NICOLA McCleery is under no illusions about just how important next weekend’s Netball World Cup Qualifying tournament is for the Scottish Thistles. To miss out on qualification for her sport’s biggest event would be a devastating blow but the 22-year-old has a number of reasons to feel confident.

First, the Scots will be on home soil, with the three-day qualifying tournament beginning in Perth on Friday. And second, the Scots are up against Wales and Northern Ireland, both of whom can be beaten, McCleery believes. This is despite the fact that going by the world rankings, Scotland should be the underdog – the Scots are ranked 11th in comparison to Northern Ireland in eighth and Wales in ninth.

Much of this confidence is as a result of Scotland’s impressive performance at Netball Europe last October where the team finished third, defeating Wales before losing to Northern Ireland by only one point in their final match.

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While McCleery, who is one of the Sunday Herald’s ‘Six to Follow’, believes the Scots can emerge victorious next weekend, with so much riding on the outcome, she is in no doubt as to just how tight the matches could be.

“If we don’t qualify for the World Cup, it’ll be a disaster,” she admits. “This is a must-win event for us. It’s actually a must-win tournament for all three teams and that makes it so exciting - every team really wants it. We can take so much confidence from our performances at Netball Europe – that was the best netball we’ve played in years. This team is one of the best Scotland teams that we’ve had in some time and we’re really up for it so I feel like there’s no reason why we can’t do really well.”

And with the home crowd behind the Scots – tickets were close to sold out within a matter of days of going on sale – McCleery is confident the support will give her team the boost they need to get over the line in first place.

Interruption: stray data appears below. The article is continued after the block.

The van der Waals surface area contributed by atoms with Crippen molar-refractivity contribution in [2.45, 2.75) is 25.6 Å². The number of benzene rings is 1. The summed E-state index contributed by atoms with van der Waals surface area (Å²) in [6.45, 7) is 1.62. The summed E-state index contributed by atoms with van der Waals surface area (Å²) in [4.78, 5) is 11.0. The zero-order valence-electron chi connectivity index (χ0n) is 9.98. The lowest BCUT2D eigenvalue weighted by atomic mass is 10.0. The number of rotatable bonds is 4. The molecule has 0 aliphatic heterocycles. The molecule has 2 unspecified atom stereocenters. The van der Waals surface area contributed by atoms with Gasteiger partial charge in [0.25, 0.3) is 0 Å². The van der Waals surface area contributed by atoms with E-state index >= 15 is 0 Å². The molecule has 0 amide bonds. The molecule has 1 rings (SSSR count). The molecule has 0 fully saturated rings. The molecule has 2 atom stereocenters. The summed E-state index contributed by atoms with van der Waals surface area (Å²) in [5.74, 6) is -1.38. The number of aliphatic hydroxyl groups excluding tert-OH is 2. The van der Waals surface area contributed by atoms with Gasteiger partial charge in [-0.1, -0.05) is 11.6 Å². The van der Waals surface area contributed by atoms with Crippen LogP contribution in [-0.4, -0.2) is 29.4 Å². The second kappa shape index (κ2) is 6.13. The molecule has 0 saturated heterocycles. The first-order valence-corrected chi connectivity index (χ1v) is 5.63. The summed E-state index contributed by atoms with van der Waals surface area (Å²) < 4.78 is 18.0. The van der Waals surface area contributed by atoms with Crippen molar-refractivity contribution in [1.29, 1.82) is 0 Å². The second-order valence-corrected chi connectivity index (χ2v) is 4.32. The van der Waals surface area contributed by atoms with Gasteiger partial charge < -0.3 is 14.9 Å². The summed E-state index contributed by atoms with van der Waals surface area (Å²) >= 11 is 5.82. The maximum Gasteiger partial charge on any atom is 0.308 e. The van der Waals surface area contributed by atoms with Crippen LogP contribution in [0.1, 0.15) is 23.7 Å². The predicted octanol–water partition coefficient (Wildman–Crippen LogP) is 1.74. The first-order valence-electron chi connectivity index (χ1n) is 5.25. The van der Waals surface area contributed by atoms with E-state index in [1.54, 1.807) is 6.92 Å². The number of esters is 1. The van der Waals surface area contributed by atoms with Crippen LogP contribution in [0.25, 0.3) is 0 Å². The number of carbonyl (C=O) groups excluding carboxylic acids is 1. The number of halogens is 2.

“It’s massive that we’re at home,” she said. “I can’t put into words how much of an impact the home crowd can have at a netball game – the noise that they generate can have such an effect on what happens on-court. I’ve played in tournaments away from home and when the crowd is for your opponents and it does have an impact. The crowd can change the momentum drastically so it’s a huge advantage for us that we’re at home.”

International netball these days presents a huge physical challenge to the players but for McCleery, the more testing side of things is to get the mental preparation right. Like most of her team-mates, McCleery works full-time as well as representing her country on the international stage and this week, the PE teacher will be in school until Thursday evening before she then has to put her netball head on. But, she reveals, there is a culture of openness and honesty within the team that means that every player feels comfortable sharing any problems they have and that can only help their performance in major tournaments.

“We know that physically we’re in shape – we trust that we’re doing the right training. I really believe that we’re one of the fittest teams out there so with our physical side being so good, we really want to get the mental side right too,” she said. “It can be hard though – when you have a full-time job it can be tough to switch off from your day-job and get into the right mindset to play international sport. But I feel like we’re a really honest team and so if anyone feels like anything is wrong, they’re able to speak up and get it out in the open. I much prefer that –there’s no point in pussy-footing around things, I’d always rather that things were out in the open and then they can be dealt with.”

The irony though is not lost on McCleery that she spends much of her time as a PE teacher working with the kids on dealing with their emotions when in a high-pressure sporting situation yet she admits this is not necessarily always one of her strong points. And her pupils are not slow to point this out to her.

“It’s funny because I speak to the kids at school about controlling their emotions but if they see me play or if they saw me at a match with all my anxiety and everything, they’d definitely pull me up about it,” she laughs. “But I tell them to do as I say, not as I do. Even though it’s hard combining working and competing, I like having two things to focus on.”